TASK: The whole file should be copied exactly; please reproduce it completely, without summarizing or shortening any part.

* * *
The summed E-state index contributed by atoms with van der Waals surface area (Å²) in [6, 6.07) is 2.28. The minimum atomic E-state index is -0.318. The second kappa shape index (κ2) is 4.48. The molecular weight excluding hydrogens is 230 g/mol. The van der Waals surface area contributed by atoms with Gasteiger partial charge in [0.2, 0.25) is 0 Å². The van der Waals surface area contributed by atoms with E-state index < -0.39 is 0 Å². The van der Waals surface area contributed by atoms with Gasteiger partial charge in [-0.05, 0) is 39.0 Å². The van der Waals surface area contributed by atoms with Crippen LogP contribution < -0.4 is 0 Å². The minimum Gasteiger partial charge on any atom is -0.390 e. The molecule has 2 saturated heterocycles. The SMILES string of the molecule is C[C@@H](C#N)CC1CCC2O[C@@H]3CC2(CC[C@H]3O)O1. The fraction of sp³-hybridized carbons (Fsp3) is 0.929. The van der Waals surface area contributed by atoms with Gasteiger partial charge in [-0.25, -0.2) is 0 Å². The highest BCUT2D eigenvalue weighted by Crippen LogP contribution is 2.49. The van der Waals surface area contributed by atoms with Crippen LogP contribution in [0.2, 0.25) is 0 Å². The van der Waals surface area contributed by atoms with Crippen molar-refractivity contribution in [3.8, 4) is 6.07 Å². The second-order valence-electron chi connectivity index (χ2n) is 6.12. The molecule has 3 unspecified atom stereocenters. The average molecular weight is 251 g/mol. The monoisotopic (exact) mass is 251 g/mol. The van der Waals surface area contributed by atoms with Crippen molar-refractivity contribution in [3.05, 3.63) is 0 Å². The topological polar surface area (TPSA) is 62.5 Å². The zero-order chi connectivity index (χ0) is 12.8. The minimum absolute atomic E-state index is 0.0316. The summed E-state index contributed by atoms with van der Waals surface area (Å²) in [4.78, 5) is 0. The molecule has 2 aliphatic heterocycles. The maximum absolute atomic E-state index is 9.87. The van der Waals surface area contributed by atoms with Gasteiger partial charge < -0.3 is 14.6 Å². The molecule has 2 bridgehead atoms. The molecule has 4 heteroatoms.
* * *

The summed E-state index contributed by atoms with van der Waals surface area (Å²) in [6, 6.07) is 2.28. The minimum atomic E-state index is -0.318. The second kappa shape index (κ2) is 4.48. The molecular weight excluding hydrogens is 230 g/mol. The van der Waals surface area contributed by atoms with Gasteiger partial charge in [0.2, 0.25) is 0 Å². The van der Waals surface area contributed by atoms with E-state index < -0.39 is 0 Å². The van der Waals surface area contributed by atoms with Gasteiger partial charge in [-0.05, 0) is 39.0 Å². The van der Waals surface area contributed by atoms with Crippen LogP contribution < -0.4 is 0 Å². The minimum Gasteiger partial charge on any atom is -0.390 e. The molecule has 2 saturated heterocycles. The SMILES string of the molecule is C[C@@H](C#N)CC1CCC2O[C@@H]3CC2(CC[C@H]3O)O1. The fraction of sp³-hybridized carbons (Fsp3) is 0.929. The van der Waals surface area contributed by atoms with Gasteiger partial charge in [-0.25, -0.2) is 0 Å². The highest BCUT2D eigenvalue weighted by Crippen LogP contribution is 2.49. The van der Waals surface area contributed by atoms with Crippen LogP contribution in [0.2, 0.25) is 0 Å². The van der Waals surface area contributed by atoms with Crippen molar-refractivity contribution in [3.8, 4) is 6.07 Å². The second-order valence-electron chi connectivity index (χ2n) is 6.12. The molecule has 3 unspecified atom stereocenters. The average molecular weight is 251 g/mol. The monoisotopic (exact) mass is 251 g/mol. The van der Waals surface area contributed by atoms with Crippen molar-refractivity contribution in [3.05, 3.63) is 0 Å². The topological polar surface area (TPSA) is 62.5 Å². The zero-order chi connectivity index (χ0) is 12.8. The minimum absolute atomic E-state index is 0.0316. The summed E-state index contributed by atoms with van der Waals surface area (Å²) in [4.78, 5) is 0. The molecule has 2 aliphatic heterocycles. The maximum absolute atomic E-state index is 9.87. The van der Waals surface area contributed by atoms with Gasteiger partial charge < -0.3 is 14.6 Å². The molecule has 2 bridgehead atoms. The molecule has 4 heteroatoms.